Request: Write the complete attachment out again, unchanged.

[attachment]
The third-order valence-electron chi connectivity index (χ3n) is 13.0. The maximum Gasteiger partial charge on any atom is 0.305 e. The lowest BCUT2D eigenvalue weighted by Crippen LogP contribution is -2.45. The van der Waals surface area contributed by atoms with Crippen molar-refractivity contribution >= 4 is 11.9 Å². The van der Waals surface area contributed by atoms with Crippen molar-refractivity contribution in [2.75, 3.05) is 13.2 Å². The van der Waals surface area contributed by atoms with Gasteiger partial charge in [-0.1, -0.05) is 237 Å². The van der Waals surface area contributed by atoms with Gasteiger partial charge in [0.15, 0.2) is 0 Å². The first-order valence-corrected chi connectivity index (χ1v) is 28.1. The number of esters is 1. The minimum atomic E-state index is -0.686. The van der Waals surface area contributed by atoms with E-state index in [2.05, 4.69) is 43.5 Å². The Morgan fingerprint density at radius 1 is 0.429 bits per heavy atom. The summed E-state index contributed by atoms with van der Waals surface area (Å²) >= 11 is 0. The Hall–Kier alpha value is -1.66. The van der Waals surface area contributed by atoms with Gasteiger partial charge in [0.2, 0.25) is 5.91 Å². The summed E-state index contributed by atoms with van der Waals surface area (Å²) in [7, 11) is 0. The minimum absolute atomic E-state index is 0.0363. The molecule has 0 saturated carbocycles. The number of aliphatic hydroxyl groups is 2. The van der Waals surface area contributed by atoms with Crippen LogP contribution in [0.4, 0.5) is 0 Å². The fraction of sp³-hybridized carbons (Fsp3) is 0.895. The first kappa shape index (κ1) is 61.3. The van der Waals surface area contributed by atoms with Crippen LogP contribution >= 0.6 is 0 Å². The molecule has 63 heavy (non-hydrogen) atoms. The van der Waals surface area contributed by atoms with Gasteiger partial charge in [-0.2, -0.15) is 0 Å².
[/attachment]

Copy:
The third-order valence-electron chi connectivity index (χ3n) is 13.0. The maximum Gasteiger partial charge on any atom is 0.305 e. The lowest BCUT2D eigenvalue weighted by Crippen LogP contribution is -2.45. The van der Waals surface area contributed by atoms with Crippen molar-refractivity contribution >= 4 is 11.9 Å². The van der Waals surface area contributed by atoms with Crippen molar-refractivity contribution in [2.75, 3.05) is 13.2 Å². The van der Waals surface area contributed by atoms with Gasteiger partial charge in [-0.1, -0.05) is 237 Å². The van der Waals surface area contributed by atoms with Gasteiger partial charge in [0.15, 0.2) is 0 Å². The first-order valence-corrected chi connectivity index (χ1v) is 28.1. The number of esters is 1. The minimum atomic E-state index is -0.686. The van der Waals surface area contributed by atoms with E-state index in [2.05, 4.69) is 43.5 Å². The Morgan fingerprint density at radius 1 is 0.429 bits per heavy atom. The summed E-state index contributed by atoms with van der Waals surface area (Å²) >= 11 is 0. The Hall–Kier alpha value is -1.66. The van der Waals surface area contributed by atoms with Gasteiger partial charge in [0.2, 0.25) is 5.91 Å². The summed E-state index contributed by atoms with van der Waals surface area (Å²) in [7, 11) is 0. The minimum absolute atomic E-state index is 0.0363. The molecule has 0 saturated carbocycles. The number of aliphatic hydroxyl groups is 2. The van der Waals surface area contributed by atoms with Crippen LogP contribution in [0.4, 0.5) is 0 Å². The fraction of sp³-hybridized carbons (Fsp3) is 0.895. The first kappa shape index (κ1) is 61.3. The van der Waals surface area contributed by atoms with Crippen LogP contribution >= 0.6 is 0 Å². The molecule has 63 heavy (non-hydrogen) atoms. The van der Waals surface area contributed by atoms with Gasteiger partial charge in [-0.2, -0.15) is 0 Å².